G20 discussions were back in international media headlines during the last week, as Shanghai hosted the first major meeting of China's 2016 G20 Presidency. The concluding statement issued by finance ministers and central bank governors on Saturday was strong on rhetoric, and Chinese leadership has managed to insert a sense of momentum back into G20 discussions. But the meeting will disappoint the many who called for the G20 to be more active in addressing economic vulnerabilities and risks. In particular, on the main substantive issue for the meeting, that of calls for greater fiscal action, a lack of consensus has led to the finance ministers and central bank governors kicking the can down the road.
In the lead up to the meeting, there was plenty of speculation on whether the G20 would discuss exchange rate tensions. Two matters in particular had been prominent: whether the Chinese authorities would devalue their exchange rate in response to recent market pressures, and whether the meeting would lead to a grand Plaza-style accord on exchange rates. But, prior to the G20 meeting, China had largely put issues around the yuan to bed when PBoC governor Zhou articulated, in rich detail, China's approach to exchange rate management, and it appeared a grand bargain on exchange rates was not a realistic proposition. More G20 attention therefore went to warding off the temptation for competitive devaluations, with a reiteration of previous exchange rate commitments and a commitment to consult closely on exchange rates.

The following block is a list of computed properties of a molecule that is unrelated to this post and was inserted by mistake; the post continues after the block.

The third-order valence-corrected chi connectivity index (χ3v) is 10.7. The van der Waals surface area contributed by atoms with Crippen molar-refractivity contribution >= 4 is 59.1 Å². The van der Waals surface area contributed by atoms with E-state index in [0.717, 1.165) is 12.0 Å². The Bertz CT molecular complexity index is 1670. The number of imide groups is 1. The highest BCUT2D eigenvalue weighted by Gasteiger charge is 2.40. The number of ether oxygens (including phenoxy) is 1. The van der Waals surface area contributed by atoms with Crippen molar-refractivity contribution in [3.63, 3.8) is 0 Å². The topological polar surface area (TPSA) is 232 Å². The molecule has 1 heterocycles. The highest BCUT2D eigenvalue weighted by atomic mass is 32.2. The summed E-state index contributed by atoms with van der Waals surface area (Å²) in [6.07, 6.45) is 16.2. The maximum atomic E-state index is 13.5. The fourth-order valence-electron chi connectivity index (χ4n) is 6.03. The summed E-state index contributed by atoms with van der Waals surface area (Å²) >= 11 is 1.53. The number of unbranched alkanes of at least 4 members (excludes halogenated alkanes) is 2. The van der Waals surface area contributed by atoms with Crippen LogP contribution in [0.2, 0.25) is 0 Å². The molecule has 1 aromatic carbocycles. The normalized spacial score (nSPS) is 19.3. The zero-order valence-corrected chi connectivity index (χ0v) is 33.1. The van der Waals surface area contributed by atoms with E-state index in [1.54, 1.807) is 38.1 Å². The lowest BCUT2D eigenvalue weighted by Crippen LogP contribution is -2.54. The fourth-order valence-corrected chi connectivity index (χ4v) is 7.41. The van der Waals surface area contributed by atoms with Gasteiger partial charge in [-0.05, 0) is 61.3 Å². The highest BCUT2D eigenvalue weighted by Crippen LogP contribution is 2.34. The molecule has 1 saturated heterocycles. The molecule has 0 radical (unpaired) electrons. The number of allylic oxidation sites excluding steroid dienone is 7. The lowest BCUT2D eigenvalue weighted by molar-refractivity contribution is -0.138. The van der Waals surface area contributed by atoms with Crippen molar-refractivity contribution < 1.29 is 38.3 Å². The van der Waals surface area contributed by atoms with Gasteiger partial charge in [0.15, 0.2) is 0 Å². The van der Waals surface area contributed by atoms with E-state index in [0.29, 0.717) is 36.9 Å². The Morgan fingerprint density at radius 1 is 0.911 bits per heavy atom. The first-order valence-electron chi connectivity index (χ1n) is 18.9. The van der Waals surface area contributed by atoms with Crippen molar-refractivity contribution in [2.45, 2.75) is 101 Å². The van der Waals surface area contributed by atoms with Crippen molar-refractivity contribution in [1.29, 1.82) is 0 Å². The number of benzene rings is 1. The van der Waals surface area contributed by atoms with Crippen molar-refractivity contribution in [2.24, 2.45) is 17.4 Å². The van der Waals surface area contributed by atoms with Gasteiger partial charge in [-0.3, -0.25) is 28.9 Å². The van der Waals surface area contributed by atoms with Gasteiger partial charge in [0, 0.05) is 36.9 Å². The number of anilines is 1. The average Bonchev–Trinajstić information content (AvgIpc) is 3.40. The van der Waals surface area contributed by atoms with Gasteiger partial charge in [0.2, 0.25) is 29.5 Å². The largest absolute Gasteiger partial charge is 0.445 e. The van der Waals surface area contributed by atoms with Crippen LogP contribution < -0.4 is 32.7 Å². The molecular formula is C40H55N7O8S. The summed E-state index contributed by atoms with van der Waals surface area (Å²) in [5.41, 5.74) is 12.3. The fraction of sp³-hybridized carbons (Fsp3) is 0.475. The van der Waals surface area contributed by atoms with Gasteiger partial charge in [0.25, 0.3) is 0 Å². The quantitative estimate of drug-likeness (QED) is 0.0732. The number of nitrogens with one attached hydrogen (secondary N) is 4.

There was some positive news in the G20's rhetoric on fiscal and monetary policy settings. This was not a meeting convened under crisis settings, and the G20 recognised as much. However, there are significant challenges facing the global economy. As finance ministers and central bank governors recognised, they aren't achieving growth and employment goals, and, since the Antalya leaders summit, downside risks and vulnerabilities have lifted. Volatile capital flows, commodity prices, geopolitical tensions, Brexit, and refugee issues were all highlighted. Finance minister and central bank governors also reiterated the point they made last September that monetary policy alone cannot lead to balanced growth, and called for faster progress on structural reform, as well as making tax policy and public spending as growth-friendly as possible.
Finance ministers did not see eye to eye on co-ordinated fiscal stimulus. This was not surprising, given the diversity in positions going into the meeting, and the fact there was no crisis to focus minds on consensus The G20 did, however, state that it would use all policy tools — monetary, fiscal and structural — to achieve its goals of strong, sustainable, and balanced growth. The implied hope is that governments will individually take the initiative to do more so policymakers can be confident they would be able to respond to a global shock.
But with little specific direct action expected to come out of the meeting, it is difficult to escape the the conclusion these impressive-sounding statements ring hollow. Finance ministers have done little to lift pressure off central banks, and not much to assure financial markets their governments have the political will necessary to advance substantive structural reform, especially given this has proved near impossible in recent years.